• You will notice that of the six riders whose wheels are visible only two are on light tyres, the others are on 27 x 1 and a quarter pressures (and single gears, although you can't see that). I don't know about the young rider on the right, but I do know that Jeff(light sweater, black and white cap) used to spend his lunch hours repairing his tubs (note for young readers: it used to be normal for workers to have an hour's break at lunchtime).

    My point is that most of the group preferred reliability to speed, and they thought light tyres were not suitable for this type of riding.

    About ten years after this picture was taken, I was going on these rides. One that I vividly remember, because I took a terrible packet, involved a lot of snow going through the Chilterns. One of us punctured a tub in that snow, he changed it quickly, but quickly punctured the same wheel again, and again and so on. I think he destroyed about nine tubs in all (we had a following car with spares).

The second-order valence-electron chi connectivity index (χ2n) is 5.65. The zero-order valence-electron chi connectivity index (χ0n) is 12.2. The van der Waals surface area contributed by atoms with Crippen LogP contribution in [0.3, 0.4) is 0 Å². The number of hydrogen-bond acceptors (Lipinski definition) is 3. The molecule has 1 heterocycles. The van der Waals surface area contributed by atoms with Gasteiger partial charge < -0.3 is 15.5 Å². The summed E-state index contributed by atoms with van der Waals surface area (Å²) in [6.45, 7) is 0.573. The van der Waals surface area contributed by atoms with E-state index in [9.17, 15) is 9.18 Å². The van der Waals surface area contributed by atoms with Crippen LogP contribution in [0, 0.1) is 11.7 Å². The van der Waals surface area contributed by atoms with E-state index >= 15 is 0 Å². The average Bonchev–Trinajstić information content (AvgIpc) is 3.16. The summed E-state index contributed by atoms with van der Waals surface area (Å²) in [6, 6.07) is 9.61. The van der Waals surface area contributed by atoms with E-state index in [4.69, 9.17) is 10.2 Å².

The next day we re-glued the rim and had no more trouble - the explanation seemed to be that after the first puncture the rim had got wet and this allowed the tub to move on the rim and tear the valve out of the tube.

    Within a year or so after this we were all using wired on 700's (and gears, I'm afraid) so the problem didn't re-occur. In fact it became difficult to carry on using tubs for this sot of riding because everyone else was on wired ons so no one else would have a spare to lend you if you ran out. That is likely to be a problem in 2022, although if I manage to come on 'The Hard Day' in the car (not guaranteed) I'll try to bring some spares.

    Let's remember that the puncture bogey is far more active in the wet, and it's hard to keep water away from the rim when changing a tyre in the rain.

    So my search would be for a 40 hole 700 rim to go on the Airlite with the damaged sprint rim.


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